Jacoby Brissett (Salary: $5,200). Just a week ago, Russell Wilson posted a season-high 39.08 DraftKings points against the Houston Texans secondary; Wilson threw for 452 yards and 4 touchdowns en route to a 41-38 victory over Houston. This week, Houston will play host to a 2-6 Colts team that has only beaten winless teams (Cleveland and San Francisco) to this point in the season. Jacoby Brissett will again be under center for Indianapolis and will look to exploit a depleted Texans defense that is without DE J.J. Watt (tibia), LB Brian Cushing (suspension), LB Dylan Cole (hamstring), and DE Joel Heath (knee). The Texans' defensive strength is defending the run, as they have allowed only 3.36 yards per attempt to opposing running backs this season (4th in NFL), which largely eliminates any role for Frank Gore in this matchup. Marlon Mack, more integrated as a pass-catching running back, and the Colts receivers (T.Y. Hilton, Donte Moncrief, Kamar Aiken, and Jack Doyle) appear to be the reasonable contributors for the Indianapolis offense. The Texans' funnel defense has resulted in opposing quarterbacks scoring an average of 20.7 DraftKings points per game (tied for 2nd worst in NFL), an average that could be even higher without clunkers from the likes of Blake Bortles (10.3 points), Andy Dalton (9.5 points), and Kevin Hogan (10.2 points). Offered up at a fair $5.2K salary, Brissett is an intriguing GPP flyer who can be paired with any of his receivers, all of whom are less than $5.0K, to create a stack capable of 4x value while saving valuable salary to spend elsewhere on your tournament rosters.
Adrian Peterson (Salary: $5,600). Regular readers of this column are aware that I do not buy into narratives often, which is why I am hesitant to start with a narrative coming out of Phoenix earlier this week. Harold Goodwin, the Cardinals' Offensive Coordinator went on record saying that the Cards need to "feed the beast" now that Carson Palmer will miss the rest of the season with a broken arm. That "beast" is none other than Adrian Peterson, who dusted the Buccaneers for 134 rushing yards and a pair of touchdowns in his debut with Arizona, only to see that volume reduced to 11 carries against the Rams the following week; Goodwin went on to say that the Cardinals' best chance for offensive success with Drew Stanton as their quarterback starts with giving Adrian Peterson as much volume as he can handle. Assuming we buy into that narrative, there could not be a better situation for Peterson than to line up across from the San Francisco front seven that has allowed more fantasy points to the running back position than any team in the league and 46% higher scoring when normalized against other teams facing the same running backs. Things could be more bleak for the Niners on Sunday, as they will be without DE Solomon Thomas, who sprained an MCL last week and will miss this game. The Cardinals are short favorites (-2.5 points) projected to score 20 points--if Adrian Peterson were to touch the ball 20+ times in this contest, it is difficult to imagine a scenario where he does not finish with close to 100 yards and score, which would be almost enough production to net him the 4x value you seek from players in your tournament lineups.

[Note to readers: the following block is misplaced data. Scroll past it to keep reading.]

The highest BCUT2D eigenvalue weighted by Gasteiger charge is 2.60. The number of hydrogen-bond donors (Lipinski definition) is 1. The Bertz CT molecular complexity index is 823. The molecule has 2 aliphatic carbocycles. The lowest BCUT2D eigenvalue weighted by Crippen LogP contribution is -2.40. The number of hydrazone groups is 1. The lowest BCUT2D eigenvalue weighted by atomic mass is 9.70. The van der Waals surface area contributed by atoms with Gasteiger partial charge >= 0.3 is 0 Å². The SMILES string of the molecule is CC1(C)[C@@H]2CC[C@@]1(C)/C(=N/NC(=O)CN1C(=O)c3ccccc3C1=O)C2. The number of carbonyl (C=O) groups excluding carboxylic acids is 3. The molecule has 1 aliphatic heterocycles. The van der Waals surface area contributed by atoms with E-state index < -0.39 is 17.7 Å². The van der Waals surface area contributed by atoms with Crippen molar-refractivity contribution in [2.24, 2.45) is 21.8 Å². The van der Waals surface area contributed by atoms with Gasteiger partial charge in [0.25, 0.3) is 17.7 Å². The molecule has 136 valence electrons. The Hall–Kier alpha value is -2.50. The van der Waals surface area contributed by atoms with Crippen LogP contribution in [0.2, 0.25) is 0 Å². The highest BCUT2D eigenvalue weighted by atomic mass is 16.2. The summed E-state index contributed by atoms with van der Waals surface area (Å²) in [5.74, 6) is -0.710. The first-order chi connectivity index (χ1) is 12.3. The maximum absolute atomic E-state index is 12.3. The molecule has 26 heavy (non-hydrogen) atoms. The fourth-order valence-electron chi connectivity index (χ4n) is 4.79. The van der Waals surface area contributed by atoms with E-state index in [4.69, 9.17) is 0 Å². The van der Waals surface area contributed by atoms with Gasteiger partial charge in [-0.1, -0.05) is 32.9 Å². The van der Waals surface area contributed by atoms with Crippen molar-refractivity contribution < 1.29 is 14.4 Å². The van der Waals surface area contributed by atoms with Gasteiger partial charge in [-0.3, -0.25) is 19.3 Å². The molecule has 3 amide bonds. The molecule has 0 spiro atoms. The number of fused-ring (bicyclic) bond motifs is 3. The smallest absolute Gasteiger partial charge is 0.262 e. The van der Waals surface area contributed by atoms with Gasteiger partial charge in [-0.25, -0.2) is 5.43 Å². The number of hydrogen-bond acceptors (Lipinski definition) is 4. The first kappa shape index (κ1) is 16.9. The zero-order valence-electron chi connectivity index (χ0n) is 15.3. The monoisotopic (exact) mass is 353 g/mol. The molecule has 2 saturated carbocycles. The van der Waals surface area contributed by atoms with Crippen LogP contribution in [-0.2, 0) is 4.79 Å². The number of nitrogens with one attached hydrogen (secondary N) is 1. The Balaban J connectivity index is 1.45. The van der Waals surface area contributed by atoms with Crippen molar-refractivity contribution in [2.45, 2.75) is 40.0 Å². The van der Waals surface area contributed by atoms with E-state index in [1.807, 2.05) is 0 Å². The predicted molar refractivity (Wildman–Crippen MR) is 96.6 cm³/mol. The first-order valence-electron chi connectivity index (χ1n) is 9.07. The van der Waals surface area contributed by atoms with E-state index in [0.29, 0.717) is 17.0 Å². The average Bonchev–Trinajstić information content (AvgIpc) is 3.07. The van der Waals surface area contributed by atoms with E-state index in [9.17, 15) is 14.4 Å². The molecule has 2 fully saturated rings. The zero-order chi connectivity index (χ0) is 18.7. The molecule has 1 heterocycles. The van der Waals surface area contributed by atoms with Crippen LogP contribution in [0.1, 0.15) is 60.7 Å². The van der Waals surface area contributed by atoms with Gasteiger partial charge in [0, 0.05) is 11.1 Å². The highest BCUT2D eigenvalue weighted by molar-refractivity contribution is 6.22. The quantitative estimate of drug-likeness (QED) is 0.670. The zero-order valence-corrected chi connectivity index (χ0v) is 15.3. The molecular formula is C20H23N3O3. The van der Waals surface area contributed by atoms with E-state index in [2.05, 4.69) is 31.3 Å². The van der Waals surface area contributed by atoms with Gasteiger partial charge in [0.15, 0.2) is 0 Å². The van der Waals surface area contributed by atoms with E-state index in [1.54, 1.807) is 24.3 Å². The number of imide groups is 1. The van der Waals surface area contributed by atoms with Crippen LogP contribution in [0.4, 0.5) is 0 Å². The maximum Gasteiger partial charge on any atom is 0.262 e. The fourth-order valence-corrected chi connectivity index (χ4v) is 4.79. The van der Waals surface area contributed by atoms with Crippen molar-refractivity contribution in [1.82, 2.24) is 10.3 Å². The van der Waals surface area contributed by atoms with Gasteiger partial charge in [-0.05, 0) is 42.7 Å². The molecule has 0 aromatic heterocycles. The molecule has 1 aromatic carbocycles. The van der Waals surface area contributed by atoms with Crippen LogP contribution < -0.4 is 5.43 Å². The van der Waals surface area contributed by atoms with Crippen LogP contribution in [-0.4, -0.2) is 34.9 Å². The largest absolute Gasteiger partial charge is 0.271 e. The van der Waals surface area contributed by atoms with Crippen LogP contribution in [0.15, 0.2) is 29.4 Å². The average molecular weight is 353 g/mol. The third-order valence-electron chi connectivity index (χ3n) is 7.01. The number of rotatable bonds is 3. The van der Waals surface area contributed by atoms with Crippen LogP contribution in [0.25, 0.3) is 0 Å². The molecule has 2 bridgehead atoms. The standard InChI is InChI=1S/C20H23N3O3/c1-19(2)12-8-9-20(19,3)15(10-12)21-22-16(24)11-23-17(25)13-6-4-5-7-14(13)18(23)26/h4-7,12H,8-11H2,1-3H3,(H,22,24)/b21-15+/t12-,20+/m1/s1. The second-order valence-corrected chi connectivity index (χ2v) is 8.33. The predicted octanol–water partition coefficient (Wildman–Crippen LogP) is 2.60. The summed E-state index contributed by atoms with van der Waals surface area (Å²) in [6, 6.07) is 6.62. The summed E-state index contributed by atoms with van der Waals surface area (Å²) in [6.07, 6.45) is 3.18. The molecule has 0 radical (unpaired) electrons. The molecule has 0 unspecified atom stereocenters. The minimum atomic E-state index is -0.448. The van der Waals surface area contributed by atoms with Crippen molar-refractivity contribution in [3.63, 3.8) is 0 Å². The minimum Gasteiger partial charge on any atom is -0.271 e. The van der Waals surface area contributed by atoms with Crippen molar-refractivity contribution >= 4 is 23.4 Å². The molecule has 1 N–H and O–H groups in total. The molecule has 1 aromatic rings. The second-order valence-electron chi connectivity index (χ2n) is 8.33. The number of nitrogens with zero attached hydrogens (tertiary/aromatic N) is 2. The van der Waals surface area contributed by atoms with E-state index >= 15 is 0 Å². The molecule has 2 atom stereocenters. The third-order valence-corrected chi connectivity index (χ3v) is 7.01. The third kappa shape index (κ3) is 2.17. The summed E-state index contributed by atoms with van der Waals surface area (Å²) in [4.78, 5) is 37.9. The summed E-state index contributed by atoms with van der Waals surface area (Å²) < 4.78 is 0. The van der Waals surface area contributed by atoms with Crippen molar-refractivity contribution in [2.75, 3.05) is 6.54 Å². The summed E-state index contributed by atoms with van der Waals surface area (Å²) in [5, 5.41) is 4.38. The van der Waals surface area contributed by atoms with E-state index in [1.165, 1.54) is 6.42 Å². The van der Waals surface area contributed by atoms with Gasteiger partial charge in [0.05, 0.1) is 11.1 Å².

Eddie Lacy (Salary: $3,200). The weather in Seattle is taking a turn for the worse as this article is being completed and it appears that the passing game for both Washington and Seattle could be affected by cold temperatures combined with precipitation and sustained winds. My general approach for handling weather concerns is to monitor Vegas lines on Sunday morning, as I outlined last week in this same column; that said, Eddie Lacy is an intriguing low-dollar option to consider not just because of the weather, but also because Coach Pete Carroll has suggested that the staff has decided that they will try to get away from the split they have been employing between Thomas Rawls and Eddie Lacy, in favor of getting Lacy involved early and potentially often ("Going to see a lot of Eddie this week." -Carroll). Assuming that happens, Lacy represents solid GPP value at a price point approaching site-minimum because he could conceivably get 15+ touches behind an improved offensive line that added OT Duane Brown in a trade earlier this week. As touchdown favorites over the visiting (and depleted) Redskins, Lacy could not only be given the ball early, but also late to help wrap up the game...all at a bargain price point.